A growing Asian-American population faces health challenges

President Obama, in 2009, officially declared the month of May as Asian American and Pacific Islander Heritage Month. May is a time to appreciate the culture, traditions, history, and status of Asian Americans and Pacific Islanders in the United States.

According to the 2010 Census, the estimated number of U.S. residents of Asian descent is 17.3 million, which represents 5.6 percent of the total U.S. population. The Census Bureau also estimates that the fastest growing racial groups will continue to include the Asian/Pacific Islander (Asian-American) population, with a predicted increase to 41 million by 2050.

In Connecticut, in the past decade, the Asian-American population grew by more than 30% to approximately 127,000. Moreover, Connecticut just elected its first Indian-American state representative, Prasad Srinivasan of Glastonbury and also confirmed Mohammed Nawaz Wahla to be a Superior Court Judge.

Asian Americans, no doubt, are growing in political and social influence, in Connecticut and nationally.

But critical unaddressed issues hinder their progress. A recently published report by the Agency for Healthcare Research and Quality, for example, reveals startling findings relevant to the health of the Asian-American population. The full report is available here.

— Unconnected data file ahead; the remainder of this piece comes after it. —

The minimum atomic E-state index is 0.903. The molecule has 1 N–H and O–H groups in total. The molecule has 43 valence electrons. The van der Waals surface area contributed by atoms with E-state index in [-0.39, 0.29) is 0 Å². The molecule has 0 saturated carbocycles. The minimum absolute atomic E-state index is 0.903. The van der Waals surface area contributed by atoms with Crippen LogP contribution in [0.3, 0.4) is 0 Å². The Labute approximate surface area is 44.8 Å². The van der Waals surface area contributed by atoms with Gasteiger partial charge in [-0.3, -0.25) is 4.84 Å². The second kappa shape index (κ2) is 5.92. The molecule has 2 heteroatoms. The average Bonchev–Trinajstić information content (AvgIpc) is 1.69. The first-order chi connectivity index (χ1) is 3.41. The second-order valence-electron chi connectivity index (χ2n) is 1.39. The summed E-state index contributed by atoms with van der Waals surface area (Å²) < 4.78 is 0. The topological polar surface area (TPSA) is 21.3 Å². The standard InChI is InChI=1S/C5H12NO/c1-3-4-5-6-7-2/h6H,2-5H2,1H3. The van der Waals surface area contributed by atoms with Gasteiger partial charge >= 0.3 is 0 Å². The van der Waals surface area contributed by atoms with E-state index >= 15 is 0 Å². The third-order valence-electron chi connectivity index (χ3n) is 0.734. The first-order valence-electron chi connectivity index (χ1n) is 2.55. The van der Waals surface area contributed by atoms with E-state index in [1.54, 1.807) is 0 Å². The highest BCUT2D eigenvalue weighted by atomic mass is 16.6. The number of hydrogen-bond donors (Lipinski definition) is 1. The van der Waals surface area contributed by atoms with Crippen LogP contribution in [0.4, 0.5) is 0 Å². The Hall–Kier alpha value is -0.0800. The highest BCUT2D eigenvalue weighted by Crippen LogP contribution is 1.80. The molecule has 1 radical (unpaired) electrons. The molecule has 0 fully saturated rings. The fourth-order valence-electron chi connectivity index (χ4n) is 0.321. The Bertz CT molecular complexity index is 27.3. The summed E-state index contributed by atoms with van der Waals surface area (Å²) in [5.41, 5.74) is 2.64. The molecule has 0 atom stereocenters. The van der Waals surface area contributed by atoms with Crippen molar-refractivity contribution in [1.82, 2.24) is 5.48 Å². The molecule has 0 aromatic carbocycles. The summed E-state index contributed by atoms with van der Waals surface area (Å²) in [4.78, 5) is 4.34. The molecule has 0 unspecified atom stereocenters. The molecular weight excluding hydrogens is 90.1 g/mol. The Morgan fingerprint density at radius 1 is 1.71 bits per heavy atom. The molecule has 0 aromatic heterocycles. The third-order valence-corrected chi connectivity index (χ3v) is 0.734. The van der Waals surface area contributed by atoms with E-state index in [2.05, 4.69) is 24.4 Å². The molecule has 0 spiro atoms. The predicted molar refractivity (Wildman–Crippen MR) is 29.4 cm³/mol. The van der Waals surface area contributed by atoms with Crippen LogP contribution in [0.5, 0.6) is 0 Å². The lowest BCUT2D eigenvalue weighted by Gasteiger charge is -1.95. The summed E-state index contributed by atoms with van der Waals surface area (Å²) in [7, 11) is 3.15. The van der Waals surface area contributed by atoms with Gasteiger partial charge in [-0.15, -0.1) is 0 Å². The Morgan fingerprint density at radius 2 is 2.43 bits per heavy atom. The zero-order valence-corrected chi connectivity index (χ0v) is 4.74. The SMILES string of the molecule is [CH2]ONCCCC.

According to the report disparities in access and in the quality of care are common for this population. Some of its findings:

  • Asian Americans are more likely than whites to report problems getting care as soon as wanted (24.5 percent compared with 14.3 percent, respectively).
  • Asian Americans have higher rates of inpatient heart attack mortality than whites (74.5 compared to 67.5 per 1000 admissions, respectively).
  • The percentage of patients with pneumonia who received recommended hospital care was significantly lower for Asians (87.6 percent) compared with whites (90.7 percent).
  • White adults with limited English proficiency were significantly more likely than Asian Americans to have a usual source of care with language assistance.
  • Asian Americans have a significantly higher rate of deaths following complications of care compared with Whites (130.2 vs. 111.3 per 1000, respectively).

Other studies reveal that one-third of Asian Americans have limited English proficiency and one-quarter of Asian Americans live in households without a member aged 14 or over that possesses English proficiency.

Moreover, 94% of Vietnamese, Laotian, and Cambodian immigrants “reported having no knowledge of blood pressure and its significance, and 85 percent reported no knowledge of how to prevent heart disease.”

The Asian-American community is too often as the “model minority,” a myth that has contributed to the perception that Asian Americans suffer from few health issues. Considerable health disparities, however, persist in the Asian-American community, and barriers in obtaining coverage and in finding culturally and linguistically appropriate health care contribute to and intensify these disparities.

While much work is left to be done to reduce health disparities in Connecticut, one should not forget the tireless efforts of the Commission on Health Equity, the Office of the Healthcare Advocate, the Public Health Committee of the General Assembly, and numerous non-profit groups to find innovative solutions to address health disparities in minority communities. Their efforts truly highlight the value of public servants.

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